Antenna repair service near me

Look at the neighbours’ antennas. Lastly, take a look at where your neighbours’ antennas are pointing. This also gives a good indication of where transmitters are.

Step 4: Prepare the Tools
Get all your tools and parts together before starting the installation.

Make sure your tools are in working order and that all the antenna’s parts have been delivered, by cross-referencing these with the antenna installation manual.

Tools for antenna installation
Inspecting and gathering everything together in one place beforehand might spare you some frustration later as you’re setting up the antenna.

Step 5: Mount the antenna
You’ve already chosen the best place for your antenna. Now you’re ready to start the installation properly. Your goal should be to have everything prepared, and the antenna fully assembled, before bringing all the parts to the roof.

Roof Antenna

Wall installations: You use wall mount brackets to hold the mast in place. I’ve used Channel Master CM-9025 3″ Heavy Duty Steel Wall Mount Brackets, which hold masts three inches from the wall. You attach wall brackets to solid wood portions of your wall, making sure they’re widely spaced apart for better stability.

Chimney installations: Many people use their chimneys as a mounting base for their antenna. It’s easy to set up there but might have disadvantages. For one thing, make sure the chimney’s structure is stable. Over time, smoke and heat may adversely affect the antenna’s materials and your reception. At any rate, a good set of chimney mount straps is the Solid Signal 4″ Stand Off TV Antenna Chimney Y-Mount for securing your mast.

Rooftop installations: You can attach a base mount to your rooftop, such as the Vansky Adjustable Antenna Mount (note that some outdoor antennas come with a base mount). The advantage of a base mount is that it’s flexible and you use it for other places like in the attic or on a wall. Otherwise, you can use a tripod base mount such as the Winegard SW-0010 Tripod Mount.

When using any type of base mount, make sure to attach them securely to solid wood like attic rafters using lag screws. Depending on the height of the mast, you might also consider securing it with guy wires. When using any type of mount, it’s important that the mast be perfectly vertical, as any deviation can cause reception issues.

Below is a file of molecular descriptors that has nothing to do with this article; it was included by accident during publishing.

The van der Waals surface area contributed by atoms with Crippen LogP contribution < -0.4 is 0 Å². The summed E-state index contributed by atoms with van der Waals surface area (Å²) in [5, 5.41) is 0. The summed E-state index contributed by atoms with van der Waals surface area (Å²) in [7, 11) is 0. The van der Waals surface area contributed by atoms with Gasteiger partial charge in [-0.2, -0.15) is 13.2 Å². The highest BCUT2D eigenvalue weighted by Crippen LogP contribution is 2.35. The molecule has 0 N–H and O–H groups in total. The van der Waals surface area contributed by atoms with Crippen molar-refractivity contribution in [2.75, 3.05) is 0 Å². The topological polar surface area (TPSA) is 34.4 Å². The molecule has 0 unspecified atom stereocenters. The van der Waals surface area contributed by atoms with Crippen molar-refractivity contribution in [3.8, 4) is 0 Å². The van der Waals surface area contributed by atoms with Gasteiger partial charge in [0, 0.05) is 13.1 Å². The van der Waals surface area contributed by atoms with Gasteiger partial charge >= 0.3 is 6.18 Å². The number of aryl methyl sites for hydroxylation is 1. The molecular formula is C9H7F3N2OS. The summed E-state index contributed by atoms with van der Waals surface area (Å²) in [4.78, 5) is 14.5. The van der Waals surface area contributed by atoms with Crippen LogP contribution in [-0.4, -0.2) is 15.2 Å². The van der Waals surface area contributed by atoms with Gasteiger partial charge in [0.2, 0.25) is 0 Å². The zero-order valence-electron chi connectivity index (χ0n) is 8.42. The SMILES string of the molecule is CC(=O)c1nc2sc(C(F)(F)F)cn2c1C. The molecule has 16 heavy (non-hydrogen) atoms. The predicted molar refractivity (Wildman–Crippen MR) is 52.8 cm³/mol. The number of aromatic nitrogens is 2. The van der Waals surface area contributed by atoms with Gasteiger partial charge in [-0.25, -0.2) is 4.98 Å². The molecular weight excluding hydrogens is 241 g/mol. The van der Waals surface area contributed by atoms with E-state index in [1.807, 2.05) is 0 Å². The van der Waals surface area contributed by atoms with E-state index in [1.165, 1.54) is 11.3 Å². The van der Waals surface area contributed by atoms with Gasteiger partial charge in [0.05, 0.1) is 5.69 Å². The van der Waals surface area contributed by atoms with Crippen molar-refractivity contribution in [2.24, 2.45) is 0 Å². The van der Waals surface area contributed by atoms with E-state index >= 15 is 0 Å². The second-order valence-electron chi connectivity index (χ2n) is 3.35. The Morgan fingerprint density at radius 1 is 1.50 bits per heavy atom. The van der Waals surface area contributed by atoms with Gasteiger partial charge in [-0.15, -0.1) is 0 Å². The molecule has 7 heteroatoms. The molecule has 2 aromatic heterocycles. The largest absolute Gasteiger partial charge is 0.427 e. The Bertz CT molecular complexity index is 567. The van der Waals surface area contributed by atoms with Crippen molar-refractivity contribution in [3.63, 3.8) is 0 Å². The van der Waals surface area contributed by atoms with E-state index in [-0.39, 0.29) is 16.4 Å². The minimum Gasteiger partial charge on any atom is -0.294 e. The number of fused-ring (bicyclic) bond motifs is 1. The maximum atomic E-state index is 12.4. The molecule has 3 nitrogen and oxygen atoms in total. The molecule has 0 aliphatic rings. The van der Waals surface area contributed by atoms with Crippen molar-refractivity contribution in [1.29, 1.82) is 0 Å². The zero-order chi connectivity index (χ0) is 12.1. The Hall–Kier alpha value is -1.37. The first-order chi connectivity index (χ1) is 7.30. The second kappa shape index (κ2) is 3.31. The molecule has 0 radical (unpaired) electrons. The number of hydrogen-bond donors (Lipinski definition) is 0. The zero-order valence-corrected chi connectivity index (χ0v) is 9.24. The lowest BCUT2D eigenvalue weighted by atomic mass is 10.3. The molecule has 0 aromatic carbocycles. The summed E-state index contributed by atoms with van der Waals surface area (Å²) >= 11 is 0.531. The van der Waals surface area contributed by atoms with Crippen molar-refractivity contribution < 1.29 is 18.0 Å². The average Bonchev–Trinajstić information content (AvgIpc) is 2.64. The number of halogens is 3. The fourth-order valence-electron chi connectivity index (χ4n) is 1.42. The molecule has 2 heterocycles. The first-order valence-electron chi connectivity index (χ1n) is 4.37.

To ensure this, use a carpenter’s level tool or smartphone app with a level feature. Using your compass and the magnetic azimuth headings you noted for each channel previously, orient the antenna in the direction that provides optimal reception for all of these.

Antenna orientation with compass
If several stations are at different headings, try to aim the antenna in the middle of the group and slowly adjust the orientation until you hit maximum reception.

If you own a portable TV, this can be a useful device for testing the antenna’s position and orientation before running the coaxial cable down to the television.

Step 6: Run the Cable to Your TV
It’s important to realize the coaxial cable itself is a source of interference and signal loss, so care should be taken in installing and connecting it.

You should have a cable of the appropriate length to run between your antenna and television or converter box. Try to avoid sharp turns or bends along the route. I recommend using RG6 cables such as from Mediabridge, which is 75 Ohm and tri shielded to minimise interference (not all RG6 types are tri or quad shielded, so I’d specifically look for this).

If you have any coax leftover from a previous satellite or cable TV installation, it can also be reused – try to avoid feeding OTA antenna signals into the same coax as your cable internet, however. repair After you’ve connected the coaxial cable to the antenna, you should verify that this connection is “weatherproof” to prevent the ingress of moisture.

Coax cable repair

You can wrap sealing tape such as Parts Express Coax Seal Moisture Proof Tape around connections. You can apply a silicone or waterproofing grease such as STUF Dielectric Waterproofing Grease. The gel won’t affect the flow of signal and will keep moisture out. You can apply this sealant to other areas deemed vulnerable to moisture or corrosion as well, such as screws, holes, bolts, etc.